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Wednesday, August 3, 2022
Today’s newsletter is by Brian Cheung, an anchor and reporter covering the Fed, economics, and banking for Yahoo Finance. You can follow him on Twitter @bcheungz.
Dealmaking is in a slump this year, but signs of a possible market bottom could be pushing some companies to go shopping while prices are cheap.
The catalyst: a stock market that has rebounded roughly 10% from its lows in June, building optimism among investors that the worst of 2022 could be over.
And, of course, continued interest rate hikes from the Federal Reserve.
Large deals have been a key feature in the headlines over the last several weeks: Amazon’s (AMZN) play for One Medical (ONEM) and JetBlue’s (JBLU) fight to acquire Spirit Airlines (SAVE) serving as just two examples.
A handful of deals have emerged even as of this week.
Toronto-Dominion Bank (TD) on Tuesday announced it would be buying investment banking company Cowen. And Estée Lauder (EL) is reportedly in talks to buy fashion house Tom Ford.
“There is a sense that prices have dipped, and that there’s some value to be had particularly if you’re in the market for something that’s an important strategic acquisition,” said Marc Kushner, the head of law firm Dorsey & Whitney’s US M&A practice .
Another factor: interest rates.
As the Federal Reserve lifts borrowing costs to tame inflation, companies worry that it will only cost them more to finance transactions the longer they wait. Kushner told Yahoo Finance because the Fed’s rate hikes have happened so fast, companies have been concerned about stalling deals for even a week because of volatility in rates.
“You might or might not be at the bottom of the value market, but low interest rates are already gone and it’s only going to get worse in the short-term,” Kushner said.
Still, deal volume in the first half of this year is pacing well below the previous two years. According to data from KPMG, companies around the world inked about 24,000 deals worth a total of roughly $1.8 trillion.
This compares to more than 32,000 deals in both the first and second half of 2021, with aggregate deal values exceeding $2.6 trillion over each period.
An uncertain economic outlook clouded by inflationary pressures and a war in Ukraine have sidelined many buyers who otherwise would have been happy to deploy capital in deals.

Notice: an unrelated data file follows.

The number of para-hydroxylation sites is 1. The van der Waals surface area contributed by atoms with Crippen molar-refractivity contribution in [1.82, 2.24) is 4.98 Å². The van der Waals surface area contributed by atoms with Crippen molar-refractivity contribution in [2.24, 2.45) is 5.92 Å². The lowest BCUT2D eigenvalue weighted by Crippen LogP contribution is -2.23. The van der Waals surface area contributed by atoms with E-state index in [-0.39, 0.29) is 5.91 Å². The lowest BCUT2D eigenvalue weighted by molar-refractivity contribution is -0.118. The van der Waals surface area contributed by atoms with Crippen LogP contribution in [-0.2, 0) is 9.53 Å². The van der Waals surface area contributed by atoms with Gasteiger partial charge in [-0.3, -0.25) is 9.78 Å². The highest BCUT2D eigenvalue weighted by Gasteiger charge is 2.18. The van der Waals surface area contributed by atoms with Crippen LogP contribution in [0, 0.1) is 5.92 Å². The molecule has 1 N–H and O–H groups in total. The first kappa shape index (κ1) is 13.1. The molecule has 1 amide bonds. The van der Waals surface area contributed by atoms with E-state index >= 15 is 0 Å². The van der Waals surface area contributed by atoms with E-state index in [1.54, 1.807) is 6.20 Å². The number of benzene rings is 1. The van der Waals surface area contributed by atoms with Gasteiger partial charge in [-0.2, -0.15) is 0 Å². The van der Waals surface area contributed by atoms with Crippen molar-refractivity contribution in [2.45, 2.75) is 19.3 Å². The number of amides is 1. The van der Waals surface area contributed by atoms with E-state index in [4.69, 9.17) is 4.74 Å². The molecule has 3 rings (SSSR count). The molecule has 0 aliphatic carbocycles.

Nevertheless, KPMG noted there is pent-up demand for dealmaking. About 80% of surveyed business leaders in the US saying their appetite for deals is “as strong or stronger” than in 2021.
Private equity firms and activist investors, for instance, are already eating thanks to cheaper prices from 2022’s stock market spill. In the first half of this year, buyout funds have announced or completed about $110 billion in deals to snatch up public companies and take them private.
At Elliott Investment Management, cheaper stock prices may have enabled the Paul Singer-led fund to take stakes in Pinterest (PINS) and PayPal (PYPL), stocks that have both suffered heavy losses since late 2021.
And if the stock market rebound continues and the vibe among investors keeps improving, dealmaking efforts to get in front of an aggressive Fed may only be accelerated.
What to Watch Today
7:00 a.m. ET: MBA Mortgage Applicationsweek ended July 29 (-1.8% during prior week)
9:45 a.m. ET: S&P Global US Services PMIJuly final (47 expected, 47 during prior month)
9:45 a.m. ET: S&P Global US Composite PMIJuly final (47.5 during prior month)
10:00 a.m. ET: Factory OrdersJune (1.2% expected, 1.7% during prior month)
10:00 a.m. ET: Factory Orders Excluding TransportationJune (1.7% during prior month)
10:00 a.m. ET: Durable Goods OrdersJune final (1.9% expected, 1.9% during prior month)
10:00 a.m. ET: Durables Excluding TransportationJune final (0.3% during prior month)
10:00 a.m. ET: Nondefense Capital Goods Orders Excluding AircraftJune final (0.5% during prior month)
10:00 a.m. ET: Nondefense Capital Goods Shipments Excluding AircraftJune final (0.7% during prior month)
10:00 a.m. ET: ISM Services Index (53.5 expected, 55.3 during prior month)
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